Foreword Mary Robinson, Executive Director, Ethical Globalisation Initiative; former United Nations High Commissioner for Human Rights
1. Introduction Rory Sullivan, Insight Investment, UK
2. The evolution of the business and human rights debate Sir Geoffrey Chandler, UK
3. The development of human rights responsibilities for multinational enterprises Peter Muchlinski, University of Kent at Canterbury, UK
4. Human rights, trade and multinational corporations David Kinley and Adam McBeth, Castan Centre for Human Rights Law, Monash University, Australia
5. Human rights and business: an ethical analysis Denis G. Arnold, University of Tennessee, USA
6. The ability of corporations to protect human rights in developing countries Frans-Paul van der Putten, Gemma Crijns and Harry Hummels, Nyenrode University, The Netherlands
7. What is the attitude of investment markets to corporate performance on human rights? David Coles, Just Pensions, UK
8. From the inside looking out: a management perspective on human rights Rory Sullivan, Insight Investment, UK, and Nina Seppala, Warwick Business School, UK
9. Corporate social responsibility failures in the oil industry Charles Woolfson, University of Glasgow, UK, and Matthias Beck, Glasgow Caledonian University, UK
10. Mining in conflict zones Simon Handelsman, Global Issues Advisors, USA
11. Health, business and human rights: the responsibility of health professionals within the corporation Norbert Goldfield, 3M Health Information Systems, USA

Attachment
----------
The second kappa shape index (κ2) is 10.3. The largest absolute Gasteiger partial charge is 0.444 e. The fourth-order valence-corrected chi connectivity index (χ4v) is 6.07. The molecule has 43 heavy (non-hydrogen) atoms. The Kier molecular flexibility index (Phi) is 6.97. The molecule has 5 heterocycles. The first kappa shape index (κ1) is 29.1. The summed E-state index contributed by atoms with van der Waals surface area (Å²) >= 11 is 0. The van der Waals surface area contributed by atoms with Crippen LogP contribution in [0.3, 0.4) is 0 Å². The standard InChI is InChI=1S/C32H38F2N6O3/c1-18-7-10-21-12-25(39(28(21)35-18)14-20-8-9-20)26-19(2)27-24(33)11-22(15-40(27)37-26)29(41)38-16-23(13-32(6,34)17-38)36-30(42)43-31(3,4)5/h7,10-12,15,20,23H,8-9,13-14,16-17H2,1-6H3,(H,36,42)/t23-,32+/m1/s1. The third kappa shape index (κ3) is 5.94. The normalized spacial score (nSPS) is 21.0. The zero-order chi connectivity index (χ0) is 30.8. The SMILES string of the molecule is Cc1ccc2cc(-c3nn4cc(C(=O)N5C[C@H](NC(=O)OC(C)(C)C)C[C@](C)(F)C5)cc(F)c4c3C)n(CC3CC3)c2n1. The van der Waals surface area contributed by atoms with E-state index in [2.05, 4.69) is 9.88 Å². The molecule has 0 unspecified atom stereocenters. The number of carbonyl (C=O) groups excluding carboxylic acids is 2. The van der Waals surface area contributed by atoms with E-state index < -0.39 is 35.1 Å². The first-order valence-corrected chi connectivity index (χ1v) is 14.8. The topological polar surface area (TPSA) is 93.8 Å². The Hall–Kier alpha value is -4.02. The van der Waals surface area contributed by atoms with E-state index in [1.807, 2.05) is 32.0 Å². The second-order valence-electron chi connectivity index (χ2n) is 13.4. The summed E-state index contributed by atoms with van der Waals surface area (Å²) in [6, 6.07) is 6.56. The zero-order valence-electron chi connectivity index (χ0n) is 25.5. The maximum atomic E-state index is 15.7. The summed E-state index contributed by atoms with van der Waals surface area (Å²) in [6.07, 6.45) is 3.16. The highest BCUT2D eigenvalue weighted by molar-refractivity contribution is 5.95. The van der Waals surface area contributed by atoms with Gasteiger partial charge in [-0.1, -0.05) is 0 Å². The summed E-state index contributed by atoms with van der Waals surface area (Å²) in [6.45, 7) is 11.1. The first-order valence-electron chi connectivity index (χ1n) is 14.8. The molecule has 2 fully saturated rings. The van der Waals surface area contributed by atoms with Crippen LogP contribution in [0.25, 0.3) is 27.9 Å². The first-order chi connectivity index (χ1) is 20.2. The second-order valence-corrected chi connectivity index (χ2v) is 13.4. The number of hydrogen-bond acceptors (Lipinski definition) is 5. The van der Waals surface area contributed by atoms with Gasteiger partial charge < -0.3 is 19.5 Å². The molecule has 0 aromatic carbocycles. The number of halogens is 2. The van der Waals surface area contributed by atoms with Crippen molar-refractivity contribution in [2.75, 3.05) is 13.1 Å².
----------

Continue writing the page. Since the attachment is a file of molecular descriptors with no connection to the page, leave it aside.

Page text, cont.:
12. Privatising infrastructure development: "development refugees" and the resettlement challenge Christopher McDowell, Macquarie University, Australia
13. The contribution of multinationals to the fight against HIV/AIDS Steven Lim and Michael Cameron, University of Waikato, New Zealand
14. Elimination of child labour: business and local communities Bahar Ali Kazmi and Magnus Macfarlane, Warwick Business School, UK
15. SA8000: human rights in the workplace Deborah Leipziger, consultant, The Netherlands, and Eileen Kaufman, Social Accountability International, USA
16. Corporate responsibility and social capital: the nexus dilemma in Mexican maquiladoras Luis Reygadas, Universidad Autonoma Metropolitana Iztapalapa, Mexico
17. From fuelling conflict to oiling the peace: harnessing the peace-building potential of extractive sector companies operating in conflict zones Jessica Banfield, International Alert, UK
18. Extracting conflict Gary MacDonald, Monkey Forest Consulting Ltd, Canada, and Timothy McLaughlin, independent consultant, USA
19. Managing risk and building trust: the challenge of implementing the Voluntary Principles on Security and Human Rights Bennett Freeman, Former US Deputy Assistant Secretary of State for Democracy, Human Rights and Labor, and Genoveva Hernandez Uriz, European University Institute, Italy
20. Taking responsibility for bribery: the multinational corporation's role in combating corruption David Hess, University of Michigan Business School, USA, and Thomas Dunfee, University of Pennsylvania, USA
21. Taking the business and human rights agenda to the limit? The Body Shop and Amnesty International "Make Your Mark" campaign Heike Fabig, University of Sussex, UK, and Richard Boele, Australian Institute of Corporate Citizenship
22. Moving forwards Rory Sullivan, Insight Investment, UK Bibliography